News article by Charles C. Camosy.
Published in Crux.
Brian Patrick Green is the director of technology ethics at the Markkula Center for Applied Ethics. His work is focused on the ethics of technology, including such topics as artificial intelligence (AI) and ethics, the ethics of space exploration and use, the ethics of technological manipulation of humans, the ethics of mitigation of and adaptation towards risky emerging technologies, and various aspects of the impact of technology and engineering on human life and society, including the relationship of technology and religion, particularly the Catholic Church. He spoke to Charles Camosy.
Camosy: Can you tell us how you became interested and indeed expert in AI ethics?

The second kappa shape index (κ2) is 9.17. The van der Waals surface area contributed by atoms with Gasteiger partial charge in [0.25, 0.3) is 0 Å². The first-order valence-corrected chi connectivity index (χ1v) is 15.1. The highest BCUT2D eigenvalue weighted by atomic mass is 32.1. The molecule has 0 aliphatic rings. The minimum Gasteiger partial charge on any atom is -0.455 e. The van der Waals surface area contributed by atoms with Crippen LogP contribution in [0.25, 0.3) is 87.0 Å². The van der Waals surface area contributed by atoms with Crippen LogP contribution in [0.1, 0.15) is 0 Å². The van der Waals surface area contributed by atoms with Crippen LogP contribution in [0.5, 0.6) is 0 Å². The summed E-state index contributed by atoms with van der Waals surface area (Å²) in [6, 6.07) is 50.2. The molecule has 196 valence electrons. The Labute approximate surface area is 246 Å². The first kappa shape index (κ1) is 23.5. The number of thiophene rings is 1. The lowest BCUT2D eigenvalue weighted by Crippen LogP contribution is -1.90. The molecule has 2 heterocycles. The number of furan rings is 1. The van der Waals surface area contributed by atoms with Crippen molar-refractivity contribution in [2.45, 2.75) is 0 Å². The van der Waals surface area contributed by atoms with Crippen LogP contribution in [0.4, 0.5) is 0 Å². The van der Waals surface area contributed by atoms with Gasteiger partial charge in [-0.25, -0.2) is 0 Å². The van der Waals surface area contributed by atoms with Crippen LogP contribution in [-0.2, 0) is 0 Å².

Green: My undergraduate degree was in genetics from the University of California, Davis, and I worked in molecular biology and biotech there, but ultimately I discovered that lab work was not for me. I had dreamed of being a scientist since I was a child, so this was very confusing and I didn’t know what to do with myself, so I made what turned out to be one of the best decisions of my life and joined the Jesuit Volunteers International. I later had it pointed out to me that I had unconsciously followed a piece of good advice – “If you don’t know what to do, help people.” . . .